California just made a significant ruling that is bad for cannabis advertisers who favor the billboard format, but good for those who want to see more regulation. Apparently, officials have been allowing highway-facing billboards that should have been banned on the 2016 bill that legalized recreational cannabis.
The ruling was made by San Luis Obispo County Superior Court Judge Ginger E. Garrett, who judged that the Bureau of Cannabis Control “exceeded their authority in promulgating the advertisement placement regulation” when they allowed billboards to be displayed in certain areas that have been ruled off-limits by the state.
According to the Ruling made in 2016, 4,315 miles of interstate highways have to be cannabis-billboard free, including stretches of major roads like I-5 and I-80. The suit was brought up by Matthew Farmer, a California man who was worried about his teen and pre-teen seeing cannabis ads.
“He remembered that in the proposition it said that there would not be any advertising to children,” the ruling claimed, “and that there specifically would not be advertising on interstate highways and the major state highways that get all the way to the border, like 101.”
There is currently no set-in-stone plan of how the state will respond against the billboards that are illegally displayed.
“We are still reviewing the ruling, and it remains to be seen what the next steps will be,” responded Alex Traverso of the state Bureau of Cannabis Control.
Regulating Cannabis Ads
The reasoning dates back to 2016, when Proposition 64 banned billboards anywhere within a 15-minute radius of the border on any side. The idea was to stop marketing that could possibly reach those from out of state. This made voters concerned about an illicit trade feel better.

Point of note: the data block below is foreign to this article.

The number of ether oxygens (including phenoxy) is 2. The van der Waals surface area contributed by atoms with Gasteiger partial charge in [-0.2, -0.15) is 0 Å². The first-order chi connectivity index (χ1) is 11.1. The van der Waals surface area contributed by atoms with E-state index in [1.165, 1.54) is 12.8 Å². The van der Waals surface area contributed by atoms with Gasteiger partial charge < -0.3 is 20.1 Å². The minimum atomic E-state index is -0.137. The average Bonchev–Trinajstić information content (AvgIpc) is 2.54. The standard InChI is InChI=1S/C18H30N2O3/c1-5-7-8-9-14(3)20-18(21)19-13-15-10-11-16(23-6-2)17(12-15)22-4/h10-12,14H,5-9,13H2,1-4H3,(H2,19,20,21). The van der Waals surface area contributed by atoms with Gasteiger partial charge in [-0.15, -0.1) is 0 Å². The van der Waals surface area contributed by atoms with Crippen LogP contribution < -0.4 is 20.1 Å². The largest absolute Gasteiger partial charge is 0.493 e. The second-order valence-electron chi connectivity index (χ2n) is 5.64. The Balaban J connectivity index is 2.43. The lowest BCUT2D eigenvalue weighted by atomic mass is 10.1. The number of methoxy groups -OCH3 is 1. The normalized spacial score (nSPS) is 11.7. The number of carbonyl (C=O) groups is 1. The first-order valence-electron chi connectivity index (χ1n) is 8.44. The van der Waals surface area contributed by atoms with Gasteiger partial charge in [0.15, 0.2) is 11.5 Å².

“The bureau determined that a 15-mile radius was a necessary and appropriate distance from the California border because it satisfies the intent of [the statute], while assuring that bureau licensees have an opportunity to advertise and market along Interstate and State Highways if they satisfy the identified radius limitations,” state officials claimed according to the court proceedings.
Because this language was written into the original legalization of cannabis, it isn’t easy to simply change. The court ruled that it would take more than a simple amendment to change this part of the law. The current ruling also regulates cannabis in other areas of advertising, including how close it can be to playgrounds, schools, or daycares.
Additionally, while cannabis legalization is surely not going anywhere, those who were wary of legalization see this as protecting their interests.
“This ruling, which is the result of a lawsuit brought by a brave parent of two, is a tremendous victory for public health,” argued Kevin Sabet, who co-founded Smart Approaches to Marijuana and an opponent of Proposition 64.
In many ways, cannabis advertisement has become a regular part of life in legal states, as common as an underwear or alcohol ad. However, this case serves as a reminder that cannabis is not yet fully normalized in all demographics.